I've been to Moab several times, the most recent in 2011 when on sabbatical leave. I rented a small apartment for five weeks and made pictures.
The series I'm showing here comes from 1998 and fits into the ones I am adding to the site for the first time, which means most likely few have seen them before.
The first one was Chaco Canyon (here).
Moab and the region around it is very special. Desert, rock, river; it is brutally hot in the summer, very cold in the winter. Surrounding parks are Arches and Canyonlands. This is mountain bikes and off road trails, 4 wheel drive vehicles scrabbling tough rock falls and up cliffs, ATV's for rent and buttes galore.
How does one make his/her own pictures when confronted with such an incredible landscape? VERY carefully.
I came across some railroad tracks down near the Colorado River that worked their way through the rock canyon to the mines to the south. It was an overcast afternoon when I first found the area. I scouted the location then and thought that a sunny morning would be better, so came back in a few days. Turns out I was right.
I liked the rawness of the place and its stillness, a path for the tracks blasted out of the solid rock. No trains came through while I was there. This is a sequenced body of work, meaning that the prints are arranged in an order. This is always done as I make the pictures and then in editing but in this case, as this is prints I made in the darkroom from film, by printing almost everything then arranging the prints over a period of days or even weeks to edit images out and to set a final sequence.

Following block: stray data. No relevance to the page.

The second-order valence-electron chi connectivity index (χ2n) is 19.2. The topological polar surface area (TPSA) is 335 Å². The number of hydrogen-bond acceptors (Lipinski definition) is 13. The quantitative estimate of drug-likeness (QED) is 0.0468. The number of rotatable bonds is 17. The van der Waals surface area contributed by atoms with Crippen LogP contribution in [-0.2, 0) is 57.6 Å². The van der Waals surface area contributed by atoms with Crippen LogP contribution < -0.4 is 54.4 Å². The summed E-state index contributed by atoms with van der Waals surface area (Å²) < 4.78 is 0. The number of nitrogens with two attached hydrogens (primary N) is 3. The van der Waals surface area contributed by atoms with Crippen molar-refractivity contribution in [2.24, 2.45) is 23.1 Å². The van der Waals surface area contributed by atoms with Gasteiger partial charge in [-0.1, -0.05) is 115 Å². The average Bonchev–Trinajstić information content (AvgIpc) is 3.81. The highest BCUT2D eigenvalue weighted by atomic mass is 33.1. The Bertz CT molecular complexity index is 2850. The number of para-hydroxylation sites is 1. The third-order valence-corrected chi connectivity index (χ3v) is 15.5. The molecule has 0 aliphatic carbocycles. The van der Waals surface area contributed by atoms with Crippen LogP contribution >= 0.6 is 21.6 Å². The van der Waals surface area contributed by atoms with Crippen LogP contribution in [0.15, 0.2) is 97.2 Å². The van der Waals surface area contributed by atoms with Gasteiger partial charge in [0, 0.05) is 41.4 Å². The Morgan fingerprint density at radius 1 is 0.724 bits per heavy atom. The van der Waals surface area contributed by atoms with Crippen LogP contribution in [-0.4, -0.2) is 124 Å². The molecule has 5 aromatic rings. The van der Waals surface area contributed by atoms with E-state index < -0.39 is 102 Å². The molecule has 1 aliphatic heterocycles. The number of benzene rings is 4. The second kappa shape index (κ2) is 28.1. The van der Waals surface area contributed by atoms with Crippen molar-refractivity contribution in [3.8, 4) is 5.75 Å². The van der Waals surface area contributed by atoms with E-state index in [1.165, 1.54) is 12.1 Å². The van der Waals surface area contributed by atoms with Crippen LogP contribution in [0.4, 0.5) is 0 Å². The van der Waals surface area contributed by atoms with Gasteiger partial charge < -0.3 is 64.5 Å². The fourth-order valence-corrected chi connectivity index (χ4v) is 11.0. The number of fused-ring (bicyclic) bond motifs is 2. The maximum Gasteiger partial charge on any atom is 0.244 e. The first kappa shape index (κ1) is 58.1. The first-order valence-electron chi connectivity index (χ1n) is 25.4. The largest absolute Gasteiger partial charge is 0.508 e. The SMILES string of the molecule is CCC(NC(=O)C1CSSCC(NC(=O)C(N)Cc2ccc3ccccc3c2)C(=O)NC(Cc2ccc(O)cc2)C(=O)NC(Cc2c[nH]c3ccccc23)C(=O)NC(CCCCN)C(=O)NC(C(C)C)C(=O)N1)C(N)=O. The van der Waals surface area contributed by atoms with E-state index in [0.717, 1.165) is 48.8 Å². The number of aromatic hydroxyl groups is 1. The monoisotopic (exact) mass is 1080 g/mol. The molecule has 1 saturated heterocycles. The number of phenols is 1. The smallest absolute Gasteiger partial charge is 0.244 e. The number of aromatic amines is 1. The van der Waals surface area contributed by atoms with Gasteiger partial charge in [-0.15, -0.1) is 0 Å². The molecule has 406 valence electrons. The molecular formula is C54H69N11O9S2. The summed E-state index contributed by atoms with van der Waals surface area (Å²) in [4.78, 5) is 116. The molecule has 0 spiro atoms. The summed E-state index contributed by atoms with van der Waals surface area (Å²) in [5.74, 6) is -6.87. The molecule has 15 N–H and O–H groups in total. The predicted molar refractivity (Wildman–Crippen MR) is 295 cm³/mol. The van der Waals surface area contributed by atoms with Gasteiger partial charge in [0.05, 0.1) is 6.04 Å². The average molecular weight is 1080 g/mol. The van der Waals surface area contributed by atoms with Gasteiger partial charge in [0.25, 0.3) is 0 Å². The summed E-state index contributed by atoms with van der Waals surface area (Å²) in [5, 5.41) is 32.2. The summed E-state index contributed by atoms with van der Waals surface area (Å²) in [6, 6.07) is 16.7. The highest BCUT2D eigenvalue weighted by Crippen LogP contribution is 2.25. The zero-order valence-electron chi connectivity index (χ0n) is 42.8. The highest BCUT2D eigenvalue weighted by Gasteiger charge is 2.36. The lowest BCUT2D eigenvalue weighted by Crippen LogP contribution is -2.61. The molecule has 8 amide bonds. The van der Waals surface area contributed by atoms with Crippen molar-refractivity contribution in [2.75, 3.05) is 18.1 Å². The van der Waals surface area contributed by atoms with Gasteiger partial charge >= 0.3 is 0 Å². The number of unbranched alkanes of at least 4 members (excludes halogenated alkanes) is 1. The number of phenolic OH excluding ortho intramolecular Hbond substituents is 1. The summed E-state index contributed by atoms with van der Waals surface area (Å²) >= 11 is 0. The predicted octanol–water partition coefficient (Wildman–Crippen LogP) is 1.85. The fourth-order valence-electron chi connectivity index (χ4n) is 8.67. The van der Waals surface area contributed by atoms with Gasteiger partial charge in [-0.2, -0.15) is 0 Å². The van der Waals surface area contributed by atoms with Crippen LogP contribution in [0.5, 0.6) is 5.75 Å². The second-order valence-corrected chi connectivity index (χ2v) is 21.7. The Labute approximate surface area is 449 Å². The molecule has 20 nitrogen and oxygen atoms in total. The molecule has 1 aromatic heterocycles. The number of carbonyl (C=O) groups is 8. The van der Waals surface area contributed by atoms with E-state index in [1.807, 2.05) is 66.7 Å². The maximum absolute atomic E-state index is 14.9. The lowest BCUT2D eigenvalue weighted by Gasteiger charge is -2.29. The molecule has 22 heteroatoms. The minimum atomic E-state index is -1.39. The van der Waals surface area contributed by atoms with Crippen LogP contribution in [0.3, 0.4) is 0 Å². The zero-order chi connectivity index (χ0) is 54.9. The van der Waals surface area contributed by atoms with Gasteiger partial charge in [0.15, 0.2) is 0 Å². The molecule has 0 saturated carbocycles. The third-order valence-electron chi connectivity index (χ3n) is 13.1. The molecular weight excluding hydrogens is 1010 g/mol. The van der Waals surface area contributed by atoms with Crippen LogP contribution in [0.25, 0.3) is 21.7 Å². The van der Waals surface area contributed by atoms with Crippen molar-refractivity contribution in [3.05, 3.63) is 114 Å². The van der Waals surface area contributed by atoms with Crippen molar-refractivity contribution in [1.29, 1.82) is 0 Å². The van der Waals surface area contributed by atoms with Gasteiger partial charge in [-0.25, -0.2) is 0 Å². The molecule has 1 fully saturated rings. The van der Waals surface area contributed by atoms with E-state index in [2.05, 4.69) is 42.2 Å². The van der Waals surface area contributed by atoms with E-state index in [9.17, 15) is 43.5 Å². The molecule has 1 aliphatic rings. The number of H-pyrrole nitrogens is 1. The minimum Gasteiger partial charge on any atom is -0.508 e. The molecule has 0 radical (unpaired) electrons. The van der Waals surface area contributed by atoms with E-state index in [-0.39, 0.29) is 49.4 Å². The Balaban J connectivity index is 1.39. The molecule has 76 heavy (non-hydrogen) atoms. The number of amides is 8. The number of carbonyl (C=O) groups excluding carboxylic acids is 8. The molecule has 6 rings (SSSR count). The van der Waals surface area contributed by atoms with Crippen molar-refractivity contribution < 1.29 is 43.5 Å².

Also there are often pairings or subsequences within the overall series, as in here where I paired two together, both in the two above and also in the two below. I made the prints in my darkroom at Northeastern University where I taught. Most times I would go in early in the morning before my classes and print for a couple of hours.
I remember using these two dark photographs as examples in my classes, trying to drive the point home about how exposure in the camera effects the final outcome. Photography is a little slippery in that what may look like some representation of reality, in fact, isn't. It is the medium's interpretation of the real. Knowing that we can bend the medium to our our desired outcome. In this case, you could either underexpose the film to make a thinner, more transparent negative with the final result being a darker print. Or, you could expose the negative normally (shot at Zone V, middle gray) and then push the print darker by exposing it in the enlarger longer. I wonder if you can tell which system I used here?
The Moab prints are true to form in that they are about 12 inches square, printed conventionally on Kodak 14 x 17 inch Polyfiber paper and toned with selenium, for increased permanence but also to shift the basic black and whites into a slight color change, from an olive cast to something a little warmer.
For this last one I simply placed the camera right on the track.
The full Moab portfolio is now up on the site: here.
For a look at another series I made on the same trip go: here